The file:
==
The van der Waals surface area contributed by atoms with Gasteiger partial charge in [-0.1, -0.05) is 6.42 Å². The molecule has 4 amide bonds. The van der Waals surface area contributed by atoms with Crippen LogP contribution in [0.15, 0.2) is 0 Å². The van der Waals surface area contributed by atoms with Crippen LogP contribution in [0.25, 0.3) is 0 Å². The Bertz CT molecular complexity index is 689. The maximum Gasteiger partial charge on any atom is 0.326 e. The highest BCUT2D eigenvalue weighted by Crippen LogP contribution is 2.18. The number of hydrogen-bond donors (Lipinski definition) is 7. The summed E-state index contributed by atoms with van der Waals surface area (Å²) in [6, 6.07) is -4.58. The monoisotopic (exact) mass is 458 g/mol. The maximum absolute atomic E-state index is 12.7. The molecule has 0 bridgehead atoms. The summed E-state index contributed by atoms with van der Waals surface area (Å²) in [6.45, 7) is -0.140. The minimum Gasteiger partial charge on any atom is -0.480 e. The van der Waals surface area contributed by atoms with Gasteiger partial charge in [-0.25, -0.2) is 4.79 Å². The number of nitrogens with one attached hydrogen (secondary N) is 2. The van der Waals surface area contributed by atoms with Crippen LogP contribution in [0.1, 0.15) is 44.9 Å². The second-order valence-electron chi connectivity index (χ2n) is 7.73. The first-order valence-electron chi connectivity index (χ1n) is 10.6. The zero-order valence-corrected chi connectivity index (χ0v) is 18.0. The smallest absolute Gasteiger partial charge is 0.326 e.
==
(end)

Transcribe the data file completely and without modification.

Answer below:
The van der Waals surface area contributed by atoms with Gasteiger partial charge in [-0.1, -0.05) is 6.42 Å². The molecule has 4 amide bonds. The van der Waals surface area contributed by atoms with Crippen LogP contribution in [0.15, 0.2) is 0 Å². The van der Waals surface area contributed by atoms with Crippen LogP contribution in [0.25, 0.3) is 0 Å². The Bertz CT molecular complexity index is 689. The maximum Gasteiger partial charge on any atom is 0.326 e. The highest BCUT2D eigenvalue weighted by Crippen LogP contribution is 2.18. The number of hydrogen-bond donors (Lipinski definition) is 7. The summed E-state index contributed by atoms with van der Waals surface area (Å²) in [6, 6.07) is -4.58. The monoisotopic (exact) mass is 458 g/mol. The maximum absolute atomic E-state index is 12.7. The molecule has 0 bridgehead atoms. The summed E-state index contributed by atoms with van der Waals surface area (Å²) in [6.45, 7) is -0.140. The minimum Gasteiger partial charge on any atom is -0.480 e. The van der Waals surface area contributed by atoms with Gasteiger partial charge in [-0.25, -0.2) is 4.79 Å². The number of nitrogens with one attached hydrogen (secondary N) is 2. The van der Waals surface area contributed by atoms with Crippen LogP contribution in [0.1, 0.15) is 44.9 Å². The second-order valence-electron chi connectivity index (χ2n) is 7.73. The first-order valence-electron chi connectivity index (χ1n) is 10.6. The zero-order valence-corrected chi connectivity index (χ0v) is 18.0. The smallest absolute Gasteiger partial charge is 0.326 e.